The growing threats of e-commerce

The growing threats of e-commerce

In spite of stores reopening in many parts of the country, people continue to shop online more than ever. Find out what are cybercriminals’ favorite crimes so you can avoid them.

Online shopping has been popular for years, but the COVID-19 pandemic has made it grow even more these last months. This includes using new sites created by small businesses, trying to stay afloat in dangerous economic times.

Online fraud was already on the rise before the coronavirus pandemic, largely due to chip and signature technology, which has made in-person credit card fraud much more difficult to accomplish. And the pandemic only worsens the situation. Experts warn consumers to be careful because cybercriminals also flock to e-commerce sites. Their favorite crimes include opening fake accounts on retail sites and hijacking real accounts through identity theft.

Account acquisitions were 72 percent higher in 2019 according to the latest figures from security firm Javelin, which tracks financial crime. Losses caused by consumer fraud in the United States reached $ 16.9 billion that year, and consumers directly paid $ 3.5 billion of the total. Consumers now face several new threats like coronavirus-themed phishing emails designed to steal account credentials and other sensitive data. Emails advertise everything from fake cures to mask deals and other essentials.

Meanwhile, previously existing consumer information theft methods, such as online card theft software, are becoming bigger problems as consumers turn to new e-commerce operations set up by their favorite small businesses. Here is a summary of some of the top threats to online shopping:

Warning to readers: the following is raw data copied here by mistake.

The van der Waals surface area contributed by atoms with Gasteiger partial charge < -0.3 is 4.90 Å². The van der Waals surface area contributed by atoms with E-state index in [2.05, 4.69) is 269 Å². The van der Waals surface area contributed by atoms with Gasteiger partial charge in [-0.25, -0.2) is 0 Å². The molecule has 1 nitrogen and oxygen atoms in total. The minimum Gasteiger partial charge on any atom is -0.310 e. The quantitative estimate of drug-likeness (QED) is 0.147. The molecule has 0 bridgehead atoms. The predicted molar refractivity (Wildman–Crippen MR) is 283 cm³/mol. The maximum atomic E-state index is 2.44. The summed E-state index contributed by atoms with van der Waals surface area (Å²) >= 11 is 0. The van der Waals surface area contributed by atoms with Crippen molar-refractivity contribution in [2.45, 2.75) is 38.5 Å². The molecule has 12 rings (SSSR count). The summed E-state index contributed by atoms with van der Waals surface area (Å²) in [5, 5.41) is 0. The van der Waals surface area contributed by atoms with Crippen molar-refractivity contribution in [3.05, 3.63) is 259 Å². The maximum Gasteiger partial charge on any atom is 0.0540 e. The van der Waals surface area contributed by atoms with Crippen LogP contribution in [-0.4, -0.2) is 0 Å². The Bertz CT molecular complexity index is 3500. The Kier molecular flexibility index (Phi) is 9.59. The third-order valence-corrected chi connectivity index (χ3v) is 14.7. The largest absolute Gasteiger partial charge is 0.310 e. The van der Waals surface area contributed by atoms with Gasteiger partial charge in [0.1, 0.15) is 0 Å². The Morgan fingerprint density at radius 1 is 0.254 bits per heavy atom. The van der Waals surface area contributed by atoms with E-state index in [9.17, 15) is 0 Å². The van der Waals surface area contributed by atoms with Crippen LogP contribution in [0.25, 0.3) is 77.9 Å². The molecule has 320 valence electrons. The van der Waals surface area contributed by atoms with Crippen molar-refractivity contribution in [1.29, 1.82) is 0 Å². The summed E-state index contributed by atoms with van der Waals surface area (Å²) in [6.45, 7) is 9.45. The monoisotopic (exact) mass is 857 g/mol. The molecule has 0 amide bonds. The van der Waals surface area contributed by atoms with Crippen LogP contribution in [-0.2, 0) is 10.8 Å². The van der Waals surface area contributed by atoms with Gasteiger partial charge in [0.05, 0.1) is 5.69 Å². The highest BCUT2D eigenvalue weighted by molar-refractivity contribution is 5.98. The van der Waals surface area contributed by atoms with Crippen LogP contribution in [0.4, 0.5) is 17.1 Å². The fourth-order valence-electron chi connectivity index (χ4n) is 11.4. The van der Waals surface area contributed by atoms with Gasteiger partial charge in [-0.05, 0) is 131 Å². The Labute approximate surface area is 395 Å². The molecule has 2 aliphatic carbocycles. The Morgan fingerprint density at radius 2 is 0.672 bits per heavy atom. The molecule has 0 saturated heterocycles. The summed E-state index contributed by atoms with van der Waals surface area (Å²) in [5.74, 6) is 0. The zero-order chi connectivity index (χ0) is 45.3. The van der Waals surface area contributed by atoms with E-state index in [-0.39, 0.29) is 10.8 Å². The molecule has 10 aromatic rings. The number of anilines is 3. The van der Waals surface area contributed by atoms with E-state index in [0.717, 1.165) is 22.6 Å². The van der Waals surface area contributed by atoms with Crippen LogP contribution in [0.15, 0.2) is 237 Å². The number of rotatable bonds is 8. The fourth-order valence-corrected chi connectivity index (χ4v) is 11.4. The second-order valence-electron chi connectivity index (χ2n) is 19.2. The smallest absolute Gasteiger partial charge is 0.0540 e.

While supermarkets, coffee shops, and stores hurried to adapt to the challenges of the pandemic, many hastily worked out processes to take more orders remotely, in many cases to avoid the high fees imposed by websites like DoorDash.

That is not a bad idea, but consumer safety is suffering. People take the information on the card over the phone and email it using insecure methods, which exposes you to the old-fashioned risks of unscrupulous employees, or anyone else, extracting credit card information from the trash.

Also, hastily assembled websites often bypass account protections like Two-Factor Authentication or the requirements for a strong password, making them easy targets for online criminals.

Additionally, small business websites may be susceptible to so-called Magecart attacks, in which loosely associated groups of cybercriminals compromise shopping sites, inserting online skimming software that steals consumer card information. Smaller companies, especially those in a hurry to launch an e-commerce business, often use standard plug-ins and do not properly examine them, making websites insecure.
 

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